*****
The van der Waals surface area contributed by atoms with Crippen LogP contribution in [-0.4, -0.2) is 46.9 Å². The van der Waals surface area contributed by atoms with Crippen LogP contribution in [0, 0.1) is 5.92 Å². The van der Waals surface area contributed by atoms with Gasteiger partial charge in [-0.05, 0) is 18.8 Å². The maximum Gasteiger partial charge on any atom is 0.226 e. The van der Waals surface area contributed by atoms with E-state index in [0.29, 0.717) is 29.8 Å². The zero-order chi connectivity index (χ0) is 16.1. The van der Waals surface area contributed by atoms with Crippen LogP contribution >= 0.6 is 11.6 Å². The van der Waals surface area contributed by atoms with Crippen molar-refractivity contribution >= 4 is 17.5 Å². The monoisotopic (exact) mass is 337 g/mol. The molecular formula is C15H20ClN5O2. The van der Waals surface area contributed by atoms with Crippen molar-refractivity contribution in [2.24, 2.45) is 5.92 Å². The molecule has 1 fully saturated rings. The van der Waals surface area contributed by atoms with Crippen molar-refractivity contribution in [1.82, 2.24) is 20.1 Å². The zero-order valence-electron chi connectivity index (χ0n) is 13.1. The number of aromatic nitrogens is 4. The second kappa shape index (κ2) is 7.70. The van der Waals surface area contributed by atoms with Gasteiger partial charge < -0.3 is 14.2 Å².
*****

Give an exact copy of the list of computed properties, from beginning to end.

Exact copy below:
The van der Waals surface area contributed by atoms with Crippen LogP contribution in [-0.4, -0.2) is 46.9 Å². The van der Waals surface area contributed by atoms with Crippen LogP contribution in [0, 0.1) is 5.92 Å². The van der Waals surface area contributed by atoms with Gasteiger partial charge in [-0.05, 0) is 18.8 Å². The maximum Gasteiger partial charge on any atom is 0.226 e. The van der Waals surface area contributed by atoms with E-state index in [0.29, 0.717) is 29.8 Å². The zero-order chi connectivity index (χ0) is 16.1. The van der Waals surface area contributed by atoms with Crippen LogP contribution >= 0.6 is 11.6 Å². The van der Waals surface area contributed by atoms with Crippen molar-refractivity contribution >= 4 is 17.5 Å². The monoisotopic (exact) mass is 337 g/mol. The molecular formula is C15H20ClN5O2. The van der Waals surface area contributed by atoms with Crippen molar-refractivity contribution in [2.24, 2.45) is 5.92 Å². The molecule has 1 fully saturated rings. The van der Waals surface area contributed by atoms with Crippen molar-refractivity contribution in [1.82, 2.24) is 20.1 Å². The zero-order valence-electron chi connectivity index (χ0n) is 13.1. The number of aromatic nitrogens is 4. The second kappa shape index (κ2) is 7.70. The van der Waals surface area contributed by atoms with Gasteiger partial charge < -0.3 is 14.2 Å².